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Web Transcript © 2003 Hubmaker. All rights reserved.
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WW2 Newsletter
RECTOR'S WEEKLY NEWS
June 18th 1942

My dear Lads,
I have received so many letters this week that I have not been able to spare the room for extracts from them all; but I will certainly give them next week. I would much rather receive too many letters than too few so please do not give your letter writing a rest. As you will notice there has been a good mail in this week, and I am sure that you will all like to hear from those who are away in distant lands. May I make a suggestion to you all? Every evening, at 7,15 we remember you all in our Intercessions in Church. Could not you also at the same time remember us at home and those of your fellow villagers away whose companionship you enjoyed in the days of old? There is so much strength and power in united thought and prayer. I am getting printed a small card that will fit into quite a small pocket containing a few suitable prayers. I am sending these out with the N.L. in a few week's time, and I do hope that you will use them. But always remember that even a very crude prayer uttered from the heart is quite as acceptable to the Almighty as a very polished one composed by a great ecclesiastic. For God knoweth whereof we are made. With my love and my prayers for you all, ever your sincere friend,
L. N. FORSE.

Home Front News.
Flying Officer Dick Rymer, Hesketh Lane, was married on Tuesday to Miss Elizabeth Joan Steele, of Oswestry, at Oswestry Parish Church, by the Rev. Prebendary Moore Darley, the Vicar. Reception at bride's home, honeymoon at Chester. The bride's grandfather is Alderman R.D. Bromley, of Shrewsbury. The wife of Dick Johnson, butcher, Hesketh Lane, presented him with a fine baby boy on Friday. Mr. Varey Pickup leader of the women's class at the Hesketh Lane Methodist Chapel, died on Sunday and was buried at H.B. He was 66 old and was a native of Salford. Leonard Waddilove, Rose Cottage, Hundred End, driving his lorry home from market on Friday run into by a motor cycle driven by John Benjamin Storry, R.A.F. aged 30, who lives at Liverpool Road, Longton. The accident happened at Little Hoole, within half a mile of Storry's home. He was coming home on leave. Storry badly damaged, leg broken in two places, was taken to Preston Infirmary. Hugh Melling and John Sutton, son of Harry Sutton, opposite Church, both join up this week. The engagement is announced this week, of Nellie Cookson, Church Road, to 2nd Lieut. Ronald Cook, of Colwyn Bay. Lieut. Cook was stationed at H.B., but is now in the South of England. He is 24 yrs of age, and for three years previous to the war held the Springboard Diving Championship of Wales, and still holds the Challenge Cup. Charlie Wright of Mere Brow has been called up and joins the Army next week. H.B. Methodist Sunday School Tea Party Saturday. In spite of rain they walked. H.B. Band, Tea in Methodist schoolroom. The Harold Websters have now gone to live at the shop and Mrs. Fred Webster has moved into their house, Manor View in Church Road. Harry Hodge and Norman Dandy have been on a week-end N.F.S. course at Liverpool. Church Tea Party next Saturday with Rufford Band and Silcocks round a bouts. Full particulars in next N.L. Mr. W. Morrison, Windgate Garage brought his tractor and pulled up huge trees in the new extension to the churchyard an Monday night. It was easier than pulling teeth. He made no charge. Rector's string of onions, given him by Mrs. Twist, Tarleton Moss for N.L. Fund, made £2 at M.U. Garden Party on rectory lawn on Thursday. Mr. and Mrs. Kerruish, whose only son Ronald was killed while bombing over Germany, have gone to live opposite the ?ze at Rufford. They have been lodging at Bonney's Farm for nearly two years. Sergeant Major Stanley Baldwin called at Tarleton for a few hours to tell rector that he has been selected for a C.C.T.U. course for Commission in Royal Artillery. He has now left his Battery which is commanded by Major Dennis Seddon Brown. HarryTaylor; Dick Burns; Robert Moss; Fred Taylor; Bert Barron; home on leave. Special Flag Day Service in Church on Sunday afternoon H.G., N.F.S., A.R.P., W.V.S., and Special Police attended. Parade assembled at rectory and marched to Church via Windgate. W.A.A.F. Eva Foulds is home on sick leave with a broken wrist. She broke it through getting off a bus the wrong way. Mrs. Jimmy Swift, (nee Agnes Rigby) has had a wire from her husband to say that he is in Kenya.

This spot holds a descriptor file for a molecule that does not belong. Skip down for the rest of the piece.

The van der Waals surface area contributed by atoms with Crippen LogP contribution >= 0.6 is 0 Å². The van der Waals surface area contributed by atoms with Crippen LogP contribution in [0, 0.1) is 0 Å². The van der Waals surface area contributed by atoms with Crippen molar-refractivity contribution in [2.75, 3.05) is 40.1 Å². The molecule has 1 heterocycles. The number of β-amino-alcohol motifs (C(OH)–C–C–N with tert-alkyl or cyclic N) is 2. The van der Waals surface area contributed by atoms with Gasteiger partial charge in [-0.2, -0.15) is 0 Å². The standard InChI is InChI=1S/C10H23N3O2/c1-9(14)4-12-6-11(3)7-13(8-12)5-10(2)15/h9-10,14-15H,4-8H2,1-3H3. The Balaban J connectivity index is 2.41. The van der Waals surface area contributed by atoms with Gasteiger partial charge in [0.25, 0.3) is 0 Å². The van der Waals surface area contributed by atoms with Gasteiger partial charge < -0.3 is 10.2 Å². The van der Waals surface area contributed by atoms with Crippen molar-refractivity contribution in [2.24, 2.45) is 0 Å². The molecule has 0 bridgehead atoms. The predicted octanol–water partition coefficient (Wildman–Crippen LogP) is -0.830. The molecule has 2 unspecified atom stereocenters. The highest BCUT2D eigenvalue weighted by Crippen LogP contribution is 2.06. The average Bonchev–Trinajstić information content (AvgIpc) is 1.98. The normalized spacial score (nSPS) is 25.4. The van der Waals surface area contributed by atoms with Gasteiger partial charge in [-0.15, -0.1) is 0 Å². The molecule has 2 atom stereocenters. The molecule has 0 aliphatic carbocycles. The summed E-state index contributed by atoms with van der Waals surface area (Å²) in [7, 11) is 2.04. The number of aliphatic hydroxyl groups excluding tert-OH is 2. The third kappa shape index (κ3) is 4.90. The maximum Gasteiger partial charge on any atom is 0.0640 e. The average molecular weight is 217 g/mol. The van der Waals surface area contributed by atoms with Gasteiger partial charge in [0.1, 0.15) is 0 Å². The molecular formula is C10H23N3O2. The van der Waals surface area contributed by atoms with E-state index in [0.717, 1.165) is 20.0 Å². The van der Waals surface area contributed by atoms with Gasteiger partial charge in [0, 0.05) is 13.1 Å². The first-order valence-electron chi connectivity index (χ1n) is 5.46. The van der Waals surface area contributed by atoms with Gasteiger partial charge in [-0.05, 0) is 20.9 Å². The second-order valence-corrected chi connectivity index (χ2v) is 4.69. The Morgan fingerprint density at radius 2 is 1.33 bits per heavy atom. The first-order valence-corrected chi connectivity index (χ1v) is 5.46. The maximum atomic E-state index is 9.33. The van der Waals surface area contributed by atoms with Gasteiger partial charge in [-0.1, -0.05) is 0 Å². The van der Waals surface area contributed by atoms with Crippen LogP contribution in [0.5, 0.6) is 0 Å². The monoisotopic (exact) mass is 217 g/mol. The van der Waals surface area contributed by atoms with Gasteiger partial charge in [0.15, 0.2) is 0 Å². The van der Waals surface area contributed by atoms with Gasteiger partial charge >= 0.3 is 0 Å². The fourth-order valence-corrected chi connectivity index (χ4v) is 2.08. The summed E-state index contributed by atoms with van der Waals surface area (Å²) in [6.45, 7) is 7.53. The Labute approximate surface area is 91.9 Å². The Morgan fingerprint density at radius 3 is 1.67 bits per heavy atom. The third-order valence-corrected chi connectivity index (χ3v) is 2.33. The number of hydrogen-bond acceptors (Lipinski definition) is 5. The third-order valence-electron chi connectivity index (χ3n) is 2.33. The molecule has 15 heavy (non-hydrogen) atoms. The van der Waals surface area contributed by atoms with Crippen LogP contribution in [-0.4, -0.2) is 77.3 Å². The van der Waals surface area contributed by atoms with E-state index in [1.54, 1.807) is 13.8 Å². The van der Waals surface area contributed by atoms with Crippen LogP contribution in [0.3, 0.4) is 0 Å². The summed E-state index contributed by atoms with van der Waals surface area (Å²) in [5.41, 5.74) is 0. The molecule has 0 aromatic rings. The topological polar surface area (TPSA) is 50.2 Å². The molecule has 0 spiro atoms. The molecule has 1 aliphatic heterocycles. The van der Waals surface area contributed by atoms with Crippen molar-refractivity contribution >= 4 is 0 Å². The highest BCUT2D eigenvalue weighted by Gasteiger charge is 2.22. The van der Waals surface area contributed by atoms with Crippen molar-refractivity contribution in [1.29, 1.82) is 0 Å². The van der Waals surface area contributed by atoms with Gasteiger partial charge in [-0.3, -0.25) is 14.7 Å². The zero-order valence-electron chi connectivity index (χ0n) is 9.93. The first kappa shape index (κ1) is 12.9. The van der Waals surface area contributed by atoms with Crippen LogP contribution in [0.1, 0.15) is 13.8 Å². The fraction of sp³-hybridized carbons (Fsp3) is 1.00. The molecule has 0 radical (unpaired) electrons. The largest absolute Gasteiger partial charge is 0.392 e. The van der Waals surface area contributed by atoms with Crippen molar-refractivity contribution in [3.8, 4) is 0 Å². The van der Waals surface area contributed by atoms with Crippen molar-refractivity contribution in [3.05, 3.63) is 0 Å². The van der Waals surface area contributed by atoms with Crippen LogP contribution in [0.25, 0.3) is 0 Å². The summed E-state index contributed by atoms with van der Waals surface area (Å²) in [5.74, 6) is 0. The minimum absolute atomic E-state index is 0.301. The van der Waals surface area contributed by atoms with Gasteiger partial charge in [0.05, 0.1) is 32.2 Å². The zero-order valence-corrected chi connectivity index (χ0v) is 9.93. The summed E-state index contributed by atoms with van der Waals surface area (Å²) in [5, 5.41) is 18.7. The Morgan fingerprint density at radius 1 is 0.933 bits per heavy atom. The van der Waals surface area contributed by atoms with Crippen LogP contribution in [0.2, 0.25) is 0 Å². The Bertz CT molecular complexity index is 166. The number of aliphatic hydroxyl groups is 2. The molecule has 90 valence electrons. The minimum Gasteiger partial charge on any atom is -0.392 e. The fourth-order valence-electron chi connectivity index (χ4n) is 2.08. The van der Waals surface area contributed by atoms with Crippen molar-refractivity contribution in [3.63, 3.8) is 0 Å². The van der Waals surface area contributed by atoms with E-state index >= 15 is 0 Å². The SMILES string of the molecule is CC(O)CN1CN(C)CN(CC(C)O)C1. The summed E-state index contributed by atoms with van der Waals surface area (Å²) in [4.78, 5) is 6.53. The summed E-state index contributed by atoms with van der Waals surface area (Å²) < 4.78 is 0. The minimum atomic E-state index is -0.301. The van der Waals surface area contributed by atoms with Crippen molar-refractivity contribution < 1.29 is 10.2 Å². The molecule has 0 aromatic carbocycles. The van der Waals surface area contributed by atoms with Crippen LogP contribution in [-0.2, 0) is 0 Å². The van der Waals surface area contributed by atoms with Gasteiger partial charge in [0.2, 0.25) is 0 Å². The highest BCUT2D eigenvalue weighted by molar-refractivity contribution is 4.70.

Extracts from Letters.
AC1 Walter Rawsthorn writes from Canada, where he is with the R. A. F. and begins thus: "May I thank you for the N.Ls which arrive with constant regularity. Sometimes I don't hear from home for weeks and weeks, but the N.L. always gets here. I am beginning to think it could get through all Jerry's submarines. I see in the N.L. that my pal Bob Barron has joined up; could you be kind enough to give him my kind regards. On Sunday last we had a big Church parade, over 800 men attended our Church (No 3 Hanger), it was a jolly good show when you consider it wasn’t compulsory". Dvr. Ronnie Pilkington, who is in the middle east, writes, "I have been trying all I am worth to make a book out of the contents of the N,Ls. It will be a big surprise to everyone when they see it. I must ask you to give my kind regards to my friend Ken. Nicholson (who is somewhere in the Pacific), and to all others I know. As to this place I shall be glad to see the back of it, it is best seen on the pictures, or on a world tour, but not every day. We have had a plentiful supply of sand storms, and then will follow the heat and when that gets here it puts you out for six. Photo will follow in a few weeks time". Pte Ken. Robshaw sends a letter from the ship on which he is travelling saying "I am enjoying every bit of the voyage. I have been passing most of the time reading, for there are some very good books on board. The weather is very warm, much warmer than you get it in England in the middle of the summer. We have good food and are short of nothing,50 cigs. for 1/8d!!! Remember me to all the lads and tell them I hope to see them again soon!! Dvr. Jack Robinson sends a long letter saying amongst other things "From what I read in the N.L. there are two or three lads over here from Tarleton, but I have not seen any of them yet, only Stan Johnson, and he came over here with me. The Padre wishes to be remembered to you, sir. We have an early Service every Sunday at 8 o'clock and there are always a lot there. We had a big Church Parade on Sunday, about 600 at it, so you can see it was great. I wish to be remembered to my cousin Vera Iddon and to Arthur Harrison, hoping to see them before long. I wish also to be remembered to all the lads in the Forces abroad, and to all at home who are working so hard for us who are overseas." Trooper Alec Barnish writes "You will see by my address that I am somewhere on the high seas. The voyage, so far, has been quite comfortable and the food is good. I would love to have the opportunity of meeting my brother Ted when we arrive at our destination. What a re union it would be for us both! but that's a thing we cannot tell, for none of us know where we are going. The last N.L.I received from you was dated May lst, so the others will be chasing after me. Please remember me to all the lads from Tarleton and district serving with H.M. Forces and say that I send them my best wishes." Dvr. Dick Sephton (Rufford) writes from the middle east to say "I am in the pink at present. The other morning the Padre came to camp and we had a Service. Luckily I was able to attend, but unfortunately only nine others, as they were nearly all out with their lorries, so we had a few hymns and some very nice prayers. It is very hot out here and what little time we get off we spend in the sea nearby, to keep ourselves cool. Oh! what the people at Blackpool would give for weather like this for the holidays; but it isn’t safe to sunbathe too long. If it is possible I would like to be remembered to Mr. and Mrs. William Bridge and Mr. and Mrs. Ernie Ball." Gunner Robert Barron (Hesketh lane),writes from the South to say, "I have been posted as a gunner to an A.A. Battery. It is very interesting and I am sure that I shall like it here. We went to - for a 10 days' firing course, and we fired at a "Sleeve" trailing behind a 'plane. After that we went on a 10 days' exercise under actual battle conditions, sleeping under hedges and living on hard biscuits etc. The Canadians were our opponents and we had many lively skirmishes. I get your N.L. regularly and they make very good reading. Please remember me to Walter Rawsthorne in Canada, and also to all my old pals." Stoker 2 Tom Spencer says "While here I have met two lads from near home, John Taylor, of Moss Lane, with whom I have spent one or two pleasant evenings, and Walter Smith, of Longton, who is at present on 12 days leave. It's not much different from home except for missing all the people one knows around, for we have all the Lancashire lads here in the Navy, from such places as Wigan, Manchester, Liverpool, and other like places in Lancs." Dvr Harry Price writes "I was chosen as driver to a very high Officer, Lieut General Anderson. We spent some lovely days in - and I was very sorry when it was over. However, coming back to camp on Sunday,I was chosen for 'a seven days' tour my "load" consisting of Speed Boat Officers. Just another word to all my friends wherever they may be; "God bless you all, and in his own good time bring you safely back to Tarleton. Keep smiling boys, because we may all be home very soon." Sergeant Ernie Ball says "For the last few weeks we have not known the meaning of the word "finish" before 10, 11 or 12 at night. I did have 48 hrs off a fortnight ago, and one day of that was spent in London, when my wife and I went to see "Gone with the wind," and it really is a marvellous film. News is very scarce round this part of the country.